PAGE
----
Siyabonga Nomvethe announced on Frinday that he will retire when his contract with AmaZulu expires in November. Photo: Sydney Mahlangu/BackpagePix

DURBAN – There was a massive announcement this week, with the news that Siyabonga Nomvethe was calling time on his illustrious career. It’s not a name that rolls off the millennial’s tongue, but mere mention of the poacher used to inspire fear across South Africa.

And even in the toughest leagues around the world, like the Old School Serie A. Nomvethe played for Bari, at a time when Italian defenders were so uncompromising that a knee in the back of a striker was considered polite.

Little Nomvethe went there, and carved a niche. They still know him only too well. Perhaps better than they know him in parts of South Africa. He has done the hard yards, gone to two World Cups and been a brilliant servant for South African football.

And yet, as Nomvethe goes into the sunset after two decades of memories, there is a great sadness. The first part of the problem is that he is not even recognised by some of the newbie fans and even players in the modern game.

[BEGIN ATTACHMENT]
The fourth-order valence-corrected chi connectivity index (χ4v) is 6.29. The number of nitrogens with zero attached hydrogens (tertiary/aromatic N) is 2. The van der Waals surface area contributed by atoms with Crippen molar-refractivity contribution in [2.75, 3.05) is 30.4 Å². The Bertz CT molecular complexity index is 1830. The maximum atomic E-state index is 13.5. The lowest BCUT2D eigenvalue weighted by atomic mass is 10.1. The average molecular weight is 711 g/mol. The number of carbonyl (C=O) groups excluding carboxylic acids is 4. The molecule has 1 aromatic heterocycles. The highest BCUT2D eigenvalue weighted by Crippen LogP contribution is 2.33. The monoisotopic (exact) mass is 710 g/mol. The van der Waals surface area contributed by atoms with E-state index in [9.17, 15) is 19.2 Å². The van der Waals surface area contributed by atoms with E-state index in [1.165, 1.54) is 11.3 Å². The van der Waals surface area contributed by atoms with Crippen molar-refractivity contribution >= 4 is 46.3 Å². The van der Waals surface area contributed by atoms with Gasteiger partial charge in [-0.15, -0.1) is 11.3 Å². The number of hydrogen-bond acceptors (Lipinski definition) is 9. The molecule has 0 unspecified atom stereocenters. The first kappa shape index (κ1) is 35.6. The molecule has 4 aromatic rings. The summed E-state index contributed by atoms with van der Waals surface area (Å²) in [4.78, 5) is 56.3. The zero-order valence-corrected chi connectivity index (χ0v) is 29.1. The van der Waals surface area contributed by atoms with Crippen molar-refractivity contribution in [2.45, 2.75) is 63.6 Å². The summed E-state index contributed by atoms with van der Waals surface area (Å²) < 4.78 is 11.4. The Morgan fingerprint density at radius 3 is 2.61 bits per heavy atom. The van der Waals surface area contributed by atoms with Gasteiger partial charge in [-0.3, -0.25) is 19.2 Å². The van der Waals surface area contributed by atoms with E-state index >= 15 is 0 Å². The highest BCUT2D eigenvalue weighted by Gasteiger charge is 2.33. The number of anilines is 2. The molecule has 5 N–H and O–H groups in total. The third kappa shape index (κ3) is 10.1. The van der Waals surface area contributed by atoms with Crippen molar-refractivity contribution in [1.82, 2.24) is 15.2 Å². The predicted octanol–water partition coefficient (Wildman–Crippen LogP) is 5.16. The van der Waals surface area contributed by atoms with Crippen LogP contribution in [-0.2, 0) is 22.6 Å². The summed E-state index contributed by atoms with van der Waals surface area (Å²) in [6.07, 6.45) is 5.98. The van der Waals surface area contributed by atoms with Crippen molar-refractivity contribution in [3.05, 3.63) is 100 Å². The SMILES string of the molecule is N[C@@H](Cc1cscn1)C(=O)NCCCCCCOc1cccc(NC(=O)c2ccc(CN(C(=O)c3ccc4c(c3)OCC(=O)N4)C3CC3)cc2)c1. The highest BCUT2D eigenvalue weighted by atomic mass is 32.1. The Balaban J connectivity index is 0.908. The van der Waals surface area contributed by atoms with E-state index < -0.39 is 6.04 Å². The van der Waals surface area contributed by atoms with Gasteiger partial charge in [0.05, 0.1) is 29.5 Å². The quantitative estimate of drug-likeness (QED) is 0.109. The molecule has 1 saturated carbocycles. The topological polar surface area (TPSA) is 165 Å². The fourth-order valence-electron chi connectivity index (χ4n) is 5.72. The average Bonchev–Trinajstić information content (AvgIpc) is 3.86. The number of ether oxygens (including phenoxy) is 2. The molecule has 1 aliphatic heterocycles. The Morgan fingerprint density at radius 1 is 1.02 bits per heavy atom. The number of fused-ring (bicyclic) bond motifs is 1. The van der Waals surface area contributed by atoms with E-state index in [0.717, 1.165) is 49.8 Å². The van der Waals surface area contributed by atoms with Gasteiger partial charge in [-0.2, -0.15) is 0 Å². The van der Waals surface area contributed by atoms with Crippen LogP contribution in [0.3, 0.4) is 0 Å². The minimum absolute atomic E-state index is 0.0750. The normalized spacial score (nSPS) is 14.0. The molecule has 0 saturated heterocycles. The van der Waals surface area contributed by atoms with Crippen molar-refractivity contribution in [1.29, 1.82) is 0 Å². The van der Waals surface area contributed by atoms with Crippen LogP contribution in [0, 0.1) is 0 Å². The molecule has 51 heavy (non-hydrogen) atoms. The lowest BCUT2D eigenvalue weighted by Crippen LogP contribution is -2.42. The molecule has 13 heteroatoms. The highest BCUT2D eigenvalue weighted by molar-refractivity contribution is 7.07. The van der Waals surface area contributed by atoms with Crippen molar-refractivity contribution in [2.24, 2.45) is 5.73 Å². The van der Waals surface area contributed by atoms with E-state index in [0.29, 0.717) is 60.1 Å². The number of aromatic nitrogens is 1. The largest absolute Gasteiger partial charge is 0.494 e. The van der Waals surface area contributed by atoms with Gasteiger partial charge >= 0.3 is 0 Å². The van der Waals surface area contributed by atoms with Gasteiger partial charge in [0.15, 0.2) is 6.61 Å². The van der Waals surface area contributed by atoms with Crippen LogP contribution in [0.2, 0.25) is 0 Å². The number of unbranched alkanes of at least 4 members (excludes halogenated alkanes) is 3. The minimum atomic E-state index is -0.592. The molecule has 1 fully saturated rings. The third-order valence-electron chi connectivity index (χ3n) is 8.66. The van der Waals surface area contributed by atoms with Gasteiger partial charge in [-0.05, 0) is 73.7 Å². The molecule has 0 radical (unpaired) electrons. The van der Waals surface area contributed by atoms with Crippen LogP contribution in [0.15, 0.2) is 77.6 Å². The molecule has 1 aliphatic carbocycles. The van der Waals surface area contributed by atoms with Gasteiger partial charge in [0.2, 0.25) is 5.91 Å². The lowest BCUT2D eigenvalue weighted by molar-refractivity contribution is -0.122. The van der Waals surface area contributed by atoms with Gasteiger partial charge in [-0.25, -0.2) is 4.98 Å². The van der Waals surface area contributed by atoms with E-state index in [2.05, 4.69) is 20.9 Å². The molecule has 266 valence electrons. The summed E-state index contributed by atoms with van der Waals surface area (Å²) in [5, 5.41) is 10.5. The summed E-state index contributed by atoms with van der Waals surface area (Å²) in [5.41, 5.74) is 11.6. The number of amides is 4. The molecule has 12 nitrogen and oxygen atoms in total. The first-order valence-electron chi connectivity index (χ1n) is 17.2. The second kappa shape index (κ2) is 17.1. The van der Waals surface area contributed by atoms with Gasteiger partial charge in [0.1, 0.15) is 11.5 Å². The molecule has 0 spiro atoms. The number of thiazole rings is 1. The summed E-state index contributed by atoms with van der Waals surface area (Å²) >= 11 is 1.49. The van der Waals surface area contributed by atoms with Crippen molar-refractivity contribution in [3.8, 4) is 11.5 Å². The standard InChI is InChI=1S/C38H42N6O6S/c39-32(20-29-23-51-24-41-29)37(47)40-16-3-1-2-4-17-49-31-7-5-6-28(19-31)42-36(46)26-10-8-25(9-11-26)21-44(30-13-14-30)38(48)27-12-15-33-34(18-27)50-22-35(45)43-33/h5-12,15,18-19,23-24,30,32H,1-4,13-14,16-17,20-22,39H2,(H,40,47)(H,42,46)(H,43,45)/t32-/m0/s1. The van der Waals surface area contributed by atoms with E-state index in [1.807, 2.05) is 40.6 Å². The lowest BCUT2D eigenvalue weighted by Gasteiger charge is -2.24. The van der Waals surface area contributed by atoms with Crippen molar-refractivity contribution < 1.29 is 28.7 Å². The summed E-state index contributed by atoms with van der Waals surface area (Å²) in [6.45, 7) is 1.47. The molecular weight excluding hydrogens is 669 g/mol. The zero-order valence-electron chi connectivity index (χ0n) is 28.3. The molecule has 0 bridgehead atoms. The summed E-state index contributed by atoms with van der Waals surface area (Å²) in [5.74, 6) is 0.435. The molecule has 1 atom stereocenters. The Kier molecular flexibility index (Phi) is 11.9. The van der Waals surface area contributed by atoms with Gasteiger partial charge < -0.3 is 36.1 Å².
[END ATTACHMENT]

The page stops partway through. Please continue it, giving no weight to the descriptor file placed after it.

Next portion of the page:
When he started, the millions that are now earned by very pampered puzzlers were but a dream. At his fearsome best, as the sharp point of a triangle that involved Sibusiso Zuma and Phumlani Mhkize, Nomvethe was a riot.

That African Wanderers side conjured up twisted blood across the league, their relentless attack a source of fear and envy across South Africa. Those were the days. He touched similar heights at Moroka Swallows, with the kind of predatory instincts that the current Bafana set-up would kill for.

Boy, when he was good, he was intoxicatingly good. But that wasn’t enough for him, even as he made a habit of reinventing himself at different clubs. By the time he came to AmaZulu, back in his beloved KZN, he was an elder statesman. His discipline and dedication was an example, and his instinctive eye for goal an inspiration.

Despite all that, and it is an awful lot, Nomvethe leaves the game with little to show for it. He will have to do work beyond this year; solid endeavour at that. Incredibly, all those salaries and bonuses are now here to be seen, his body of work reduced to nothing but a highlights reel.

He must look and shake his head at the millions swirling around the game now. Sadly, he is also an example of trusting the wrong people in the game. His money has evaporated, in the hands of social chameleons, and he can never get that back.

How terrifically sad. How very sad that he can’t put his fabled feet up, and kick back in a fancy house with his family. He deserves that much, but life has always told us that we don’t always get what we deserve. Hopefully, that nous and humility is not lost, and he goes on to pass his knowledge to the next generation.

Siyabonga, Bhele.

Siyabonga, Nomvethe.

Sunday Tribune

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